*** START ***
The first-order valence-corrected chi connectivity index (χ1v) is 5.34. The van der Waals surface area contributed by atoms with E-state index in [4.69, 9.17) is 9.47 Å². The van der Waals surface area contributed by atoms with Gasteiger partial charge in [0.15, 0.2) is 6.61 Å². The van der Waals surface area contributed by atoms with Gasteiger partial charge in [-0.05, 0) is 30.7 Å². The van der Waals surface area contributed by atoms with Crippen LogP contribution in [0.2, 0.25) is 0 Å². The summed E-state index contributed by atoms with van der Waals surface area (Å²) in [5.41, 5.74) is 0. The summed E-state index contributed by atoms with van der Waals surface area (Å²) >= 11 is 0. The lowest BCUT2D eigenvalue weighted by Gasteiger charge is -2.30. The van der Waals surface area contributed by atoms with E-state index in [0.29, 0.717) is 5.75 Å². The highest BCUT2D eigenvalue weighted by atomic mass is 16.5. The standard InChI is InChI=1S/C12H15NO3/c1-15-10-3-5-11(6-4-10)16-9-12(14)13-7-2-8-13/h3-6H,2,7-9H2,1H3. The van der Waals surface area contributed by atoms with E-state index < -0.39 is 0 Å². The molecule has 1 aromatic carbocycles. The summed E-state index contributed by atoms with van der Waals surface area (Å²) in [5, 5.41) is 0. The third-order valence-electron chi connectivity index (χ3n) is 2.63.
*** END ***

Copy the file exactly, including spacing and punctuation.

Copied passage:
The first-order valence-corrected chi connectivity index (χ1v) is 5.34. The van der Waals surface area contributed by atoms with E-state index in [4.69, 9.17) is 9.47 Å². The van der Waals surface area contributed by atoms with Gasteiger partial charge in [0.15, 0.2) is 6.61 Å². The van der Waals surface area contributed by atoms with Gasteiger partial charge in [-0.05, 0) is 30.7 Å². The van der Waals surface area contributed by atoms with Crippen LogP contribution in [0.2, 0.25) is 0 Å². The summed E-state index contributed by atoms with van der Waals surface area (Å²) in [5.41, 5.74) is 0. The summed E-state index contributed by atoms with van der Waals surface area (Å²) >= 11 is 0. The lowest BCUT2D eigenvalue weighted by Gasteiger charge is -2.30. The van der Waals surface area contributed by atoms with E-state index in [0.29, 0.717) is 5.75 Å². The highest BCUT2D eigenvalue weighted by atomic mass is 16.5. The standard InChI is InChI=1S/C12H15NO3/c1-15-10-3-5-11(6-4-10)16-9-12(14)13-7-2-8-13/h3-6H,2,7-9H2,1H3. The van der Waals surface area contributed by atoms with E-state index < -0.39 is 0 Å². The molecule has 1 aromatic carbocycles. The summed E-state index contributed by atoms with van der Waals surface area (Å²) in [5, 5.41) is 0. The third-order valence-electron chi connectivity index (χ3n) is 2.63.